Closed-loop Control Using High Power Hexapole Magnetic Tweezers for 3D Micromanipulation


This paper presents the design, modeling, integration, and application of 3D printed high power hexapole magnetic tweezers for 3D micromanipulation applications. Six sharp-tipped magnetic poles were configured with electromagnetic coils and mounted on 3D printed magnetic yokes to form a tilted Cartesian coordinate system for actuation. A closed loop control algorithm was developed to automatically manipulate external power supplies connected to the magnetic tweezers, by using 3D positional information obtained from real-time image processing techniques. When compared against other designs of magnetic tweezers, our system has a larger working space and can generate higher magnetic field strengths. This allows for more diverse applications regarding small scale manipulation, including cell manipulation and cell therapy. Experiments and analytics explained in this paper demonstrate the closed-loop manipulation of micro-swimmers can provide a magnetic force as high as 800 pN while maintaining a positional error below 4 µm in 3D and 1.6 µm in 2D. Using the desired location as the control input, the microswimmers investigated were able to achieve arbitrary 2D and 3D trajectories. We also show that the implemented hexapole magnetic tweezers have adequate power to control microswimmers in Newtonian fluid environments. The system will later be optimized and deployed to control microswimmers in non-Newtonian fluid environments.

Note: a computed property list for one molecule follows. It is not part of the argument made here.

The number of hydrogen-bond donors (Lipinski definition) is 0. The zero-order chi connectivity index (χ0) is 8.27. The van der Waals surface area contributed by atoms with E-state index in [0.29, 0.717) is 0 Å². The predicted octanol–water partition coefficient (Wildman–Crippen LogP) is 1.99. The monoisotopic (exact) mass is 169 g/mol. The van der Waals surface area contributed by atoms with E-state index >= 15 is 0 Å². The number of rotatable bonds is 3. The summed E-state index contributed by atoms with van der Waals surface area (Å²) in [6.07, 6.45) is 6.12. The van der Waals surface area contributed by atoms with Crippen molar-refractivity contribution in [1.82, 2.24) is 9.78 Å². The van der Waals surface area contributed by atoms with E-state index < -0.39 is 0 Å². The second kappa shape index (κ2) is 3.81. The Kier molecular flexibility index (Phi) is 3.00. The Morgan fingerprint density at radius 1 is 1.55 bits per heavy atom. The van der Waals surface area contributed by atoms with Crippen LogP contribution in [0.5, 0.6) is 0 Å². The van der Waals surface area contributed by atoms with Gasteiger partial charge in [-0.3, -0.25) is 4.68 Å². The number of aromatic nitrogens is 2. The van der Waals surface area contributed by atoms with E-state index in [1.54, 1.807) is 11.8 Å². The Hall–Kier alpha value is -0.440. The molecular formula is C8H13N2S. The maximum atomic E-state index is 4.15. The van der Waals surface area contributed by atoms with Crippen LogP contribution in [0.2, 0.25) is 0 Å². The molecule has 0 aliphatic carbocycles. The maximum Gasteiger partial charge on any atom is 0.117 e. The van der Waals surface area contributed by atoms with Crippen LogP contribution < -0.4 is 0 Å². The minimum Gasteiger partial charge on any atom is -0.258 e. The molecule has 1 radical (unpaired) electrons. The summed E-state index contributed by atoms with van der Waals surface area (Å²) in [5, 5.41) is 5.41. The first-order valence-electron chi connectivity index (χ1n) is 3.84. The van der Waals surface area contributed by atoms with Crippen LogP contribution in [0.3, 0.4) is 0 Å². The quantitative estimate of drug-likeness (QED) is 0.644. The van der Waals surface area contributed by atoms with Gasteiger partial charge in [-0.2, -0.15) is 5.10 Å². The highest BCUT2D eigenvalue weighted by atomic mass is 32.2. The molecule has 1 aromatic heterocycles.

This is a preview of subscription content, access via your institution.


  1. [1]

    Cheang U K, Lee K, Julius A A, Kim M J. Multiple-robot drug delivery strategy through coordinated teams of microswimmers. Applied Physics Letters, 2014, 105, 083705.

    Article  Google Scholar 

  2. [2]

    Chiou C-H, Huang Y-Y, Chiang M-H, Lee H-H, Lee G-B. New magnetic tweezers for investigation of the mechanical properties of single DNA molecules. Nanotechnology, 2006, 17, 1217–1224.

    Article  Google Scholar 

  3. [3]

    Cheang U K, Kim H, Milutinović D, Choi J, Rogowski L, Kim M J. Feedback control of three-bead achiral robotic micro swimmers. 12th International Conference on Ubiquitous Robots and Ambient Intelligence (URAI), Goyang, South Korea, 2015, 518–523.

    Google Scholar 

  4. [4]

    Zhang X, Kim H, Kim M J. Design, implementation, and analysis of a 3-D magnetic tweezer system with high magnetic field gradien. IEEE Transactions on Instrumentation and Measurement, 2018, 68, 680–687.

    Article  Google Scholar 

  5. [5]

    Cheang U K, Meshkati F, Kim D, Kim M J, Fu H C. Minimal geometric requirements for micropropulsion via magnetic rotatio. Physical Review E, 2014, 90, 033007.